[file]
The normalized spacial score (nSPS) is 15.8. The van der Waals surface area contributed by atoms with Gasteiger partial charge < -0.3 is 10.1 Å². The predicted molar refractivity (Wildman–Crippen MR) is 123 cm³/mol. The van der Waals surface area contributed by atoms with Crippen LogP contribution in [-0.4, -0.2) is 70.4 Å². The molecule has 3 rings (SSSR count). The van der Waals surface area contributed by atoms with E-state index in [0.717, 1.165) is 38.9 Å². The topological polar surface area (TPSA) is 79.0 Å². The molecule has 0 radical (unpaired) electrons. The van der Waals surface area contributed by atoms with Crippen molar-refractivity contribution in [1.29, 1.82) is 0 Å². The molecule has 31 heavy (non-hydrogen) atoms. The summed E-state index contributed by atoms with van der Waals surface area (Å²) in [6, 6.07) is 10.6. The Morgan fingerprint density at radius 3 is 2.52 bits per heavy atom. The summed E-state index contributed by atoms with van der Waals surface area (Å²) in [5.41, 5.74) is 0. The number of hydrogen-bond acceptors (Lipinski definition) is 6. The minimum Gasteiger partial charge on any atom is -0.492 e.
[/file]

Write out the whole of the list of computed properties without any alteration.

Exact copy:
The normalized spacial score (nSPS) is 15.8. The van der Waals surface area contributed by atoms with Gasteiger partial charge < -0.3 is 10.1 Å². The predicted molar refractivity (Wildman–Crippen MR) is 123 cm³/mol. The van der Waals surface area contributed by atoms with Crippen LogP contribution in [-0.4, -0.2) is 70.4 Å². The molecule has 3 rings (SSSR count). The van der Waals surface area contributed by atoms with E-state index in [0.717, 1.165) is 38.9 Å². The topological polar surface area (TPSA) is 79.0 Å². The molecule has 0 radical (unpaired) electrons. The van der Waals surface area contributed by atoms with Crippen molar-refractivity contribution in [1.29, 1.82) is 0 Å². The molecule has 31 heavy (non-hydrogen) atoms. The summed E-state index contributed by atoms with van der Waals surface area (Å²) in [6, 6.07) is 10.6. The Morgan fingerprint density at radius 3 is 2.52 bits per heavy atom. The summed E-state index contributed by atoms with van der Waals surface area (Å²) in [5.41, 5.74) is 0. The number of hydrogen-bond acceptors (Lipinski definition) is 6. The minimum Gasteiger partial charge on any atom is -0.492 e.